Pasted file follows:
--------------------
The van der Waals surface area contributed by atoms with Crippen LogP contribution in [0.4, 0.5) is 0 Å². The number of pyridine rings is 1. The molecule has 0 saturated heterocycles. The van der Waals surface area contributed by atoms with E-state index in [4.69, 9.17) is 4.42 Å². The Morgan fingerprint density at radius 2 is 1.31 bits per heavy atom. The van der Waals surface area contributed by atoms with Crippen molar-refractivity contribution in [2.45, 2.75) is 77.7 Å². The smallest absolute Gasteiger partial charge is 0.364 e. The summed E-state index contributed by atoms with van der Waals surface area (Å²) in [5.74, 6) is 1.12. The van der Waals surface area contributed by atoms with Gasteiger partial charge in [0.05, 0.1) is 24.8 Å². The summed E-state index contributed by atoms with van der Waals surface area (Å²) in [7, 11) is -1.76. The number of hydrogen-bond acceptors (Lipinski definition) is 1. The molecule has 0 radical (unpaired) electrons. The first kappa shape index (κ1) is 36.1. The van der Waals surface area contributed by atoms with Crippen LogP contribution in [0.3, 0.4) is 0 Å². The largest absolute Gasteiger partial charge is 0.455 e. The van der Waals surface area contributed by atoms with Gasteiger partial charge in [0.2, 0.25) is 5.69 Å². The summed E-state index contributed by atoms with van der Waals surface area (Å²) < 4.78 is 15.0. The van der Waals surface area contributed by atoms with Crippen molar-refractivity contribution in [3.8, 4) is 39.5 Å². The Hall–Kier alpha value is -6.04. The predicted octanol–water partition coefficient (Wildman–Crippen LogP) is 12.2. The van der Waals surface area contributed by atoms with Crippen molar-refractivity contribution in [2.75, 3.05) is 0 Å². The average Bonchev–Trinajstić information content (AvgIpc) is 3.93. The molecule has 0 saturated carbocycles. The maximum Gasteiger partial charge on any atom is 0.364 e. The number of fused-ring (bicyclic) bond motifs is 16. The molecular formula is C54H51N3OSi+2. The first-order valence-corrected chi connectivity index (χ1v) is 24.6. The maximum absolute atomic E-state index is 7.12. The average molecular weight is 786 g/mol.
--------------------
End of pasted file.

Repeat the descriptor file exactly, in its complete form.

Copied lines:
The van der Waals surface area contributed by atoms with Crippen LogP contribution in [0.4, 0.5) is 0 Å². The number of pyridine rings is 1. The molecule has 0 saturated heterocycles. The van der Waals surface area contributed by atoms with E-state index in [4.69, 9.17) is 4.42 Å². The Morgan fingerprint density at radius 2 is 1.31 bits per heavy atom. The van der Waals surface area contributed by atoms with Crippen molar-refractivity contribution in [2.45, 2.75) is 77.7 Å². The smallest absolute Gasteiger partial charge is 0.364 e. The summed E-state index contributed by atoms with van der Waals surface area (Å²) in [5.74, 6) is 1.12. The van der Waals surface area contributed by atoms with Gasteiger partial charge in [0.05, 0.1) is 24.8 Å². The summed E-state index contributed by atoms with van der Waals surface area (Å²) in [7, 11) is -1.76. The number of hydrogen-bond acceptors (Lipinski definition) is 1. The molecule has 0 radical (unpaired) electrons. The first kappa shape index (κ1) is 36.1. The van der Waals surface area contributed by atoms with Crippen LogP contribution in [0.3, 0.4) is 0 Å². The largest absolute Gasteiger partial charge is 0.455 e. The van der Waals surface area contributed by atoms with Gasteiger partial charge in [0.2, 0.25) is 5.69 Å². The summed E-state index contributed by atoms with van der Waals surface area (Å²) < 4.78 is 15.0. The van der Waals surface area contributed by atoms with Crippen molar-refractivity contribution in [3.8, 4) is 39.5 Å². The Hall–Kier alpha value is -6.04. The predicted octanol–water partition coefficient (Wildman–Crippen LogP) is 12.2. The van der Waals surface area contributed by atoms with Crippen molar-refractivity contribution in [2.75, 3.05) is 0 Å². The average Bonchev–Trinajstić information content (AvgIpc) is 3.93. The molecule has 0 saturated carbocycles. The maximum Gasteiger partial charge on any atom is 0.364 e. The number of fused-ring (bicyclic) bond motifs is 16. The molecular formula is C54H51N3OSi+2. The first-order valence-corrected chi connectivity index (χ1v) is 24.6. The maximum absolute atomic E-state index is 7.12. The average molecular weight is 786 g/mol.